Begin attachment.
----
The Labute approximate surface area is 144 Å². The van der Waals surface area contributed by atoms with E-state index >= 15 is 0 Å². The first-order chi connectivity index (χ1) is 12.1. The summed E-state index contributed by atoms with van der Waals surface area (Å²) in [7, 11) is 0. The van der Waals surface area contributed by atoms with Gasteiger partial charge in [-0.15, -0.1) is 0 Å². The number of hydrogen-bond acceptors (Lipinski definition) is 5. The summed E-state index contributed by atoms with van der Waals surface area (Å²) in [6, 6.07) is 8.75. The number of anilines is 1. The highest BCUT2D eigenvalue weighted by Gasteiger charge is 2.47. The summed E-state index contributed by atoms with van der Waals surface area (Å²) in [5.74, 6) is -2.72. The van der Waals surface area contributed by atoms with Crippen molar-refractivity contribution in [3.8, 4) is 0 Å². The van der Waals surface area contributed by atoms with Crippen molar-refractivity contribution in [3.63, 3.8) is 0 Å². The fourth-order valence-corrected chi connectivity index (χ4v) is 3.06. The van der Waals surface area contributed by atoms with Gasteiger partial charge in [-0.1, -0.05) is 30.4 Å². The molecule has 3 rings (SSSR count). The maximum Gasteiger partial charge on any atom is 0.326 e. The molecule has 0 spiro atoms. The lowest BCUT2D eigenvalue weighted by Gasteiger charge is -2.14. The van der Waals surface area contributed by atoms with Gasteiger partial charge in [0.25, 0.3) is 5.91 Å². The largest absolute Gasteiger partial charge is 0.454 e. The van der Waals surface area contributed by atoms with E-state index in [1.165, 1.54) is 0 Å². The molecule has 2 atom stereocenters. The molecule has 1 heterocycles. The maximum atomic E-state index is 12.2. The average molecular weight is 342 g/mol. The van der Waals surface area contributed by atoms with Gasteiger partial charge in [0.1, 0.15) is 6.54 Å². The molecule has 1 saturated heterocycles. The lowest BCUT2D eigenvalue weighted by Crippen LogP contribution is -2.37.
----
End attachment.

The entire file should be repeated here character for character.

The Labute approximate surface area is 144 Å². The van der Waals surface area contributed by atoms with E-state index >= 15 is 0 Å². The first-order chi connectivity index (χ1) is 12.1. The summed E-state index contributed by atoms with van der Waals surface area (Å²) in [7, 11) is 0. The van der Waals surface area contributed by atoms with Gasteiger partial charge in [-0.15, -0.1) is 0 Å². The number of hydrogen-bond acceptors (Lipinski definition) is 5. The summed E-state index contributed by atoms with van der Waals surface area (Å²) in [6, 6.07) is 8.75. The number of anilines is 1. The highest BCUT2D eigenvalue weighted by Gasteiger charge is 2.47. The summed E-state index contributed by atoms with van der Waals surface area (Å²) in [5.74, 6) is -2.72. The van der Waals surface area contributed by atoms with Crippen molar-refractivity contribution in [3.8, 4) is 0 Å². The van der Waals surface area contributed by atoms with Crippen molar-refractivity contribution in [3.63, 3.8) is 0 Å². The fourth-order valence-corrected chi connectivity index (χ4v) is 3.06. The van der Waals surface area contributed by atoms with Gasteiger partial charge in [-0.1, -0.05) is 30.4 Å². The molecule has 3 rings (SSSR count). The maximum Gasteiger partial charge on any atom is 0.326 e. The molecule has 0 spiro atoms. The lowest BCUT2D eigenvalue weighted by Gasteiger charge is -2.14. The van der Waals surface area contributed by atoms with Gasteiger partial charge in [0.25, 0.3) is 5.91 Å². The largest absolute Gasteiger partial charge is 0.454 e. The van der Waals surface area contributed by atoms with E-state index in [1.165, 1.54) is 0 Å². The molecule has 2 atom stereocenters. The molecule has 1 heterocycles. The maximum atomic E-state index is 12.2. The average molecular weight is 342 g/mol. The van der Waals surface area contributed by atoms with Gasteiger partial charge in [0.1, 0.15) is 6.54 Å². The molecule has 1 saturated heterocycles. The lowest BCUT2D eigenvalue weighted by Crippen LogP contribution is -2.37.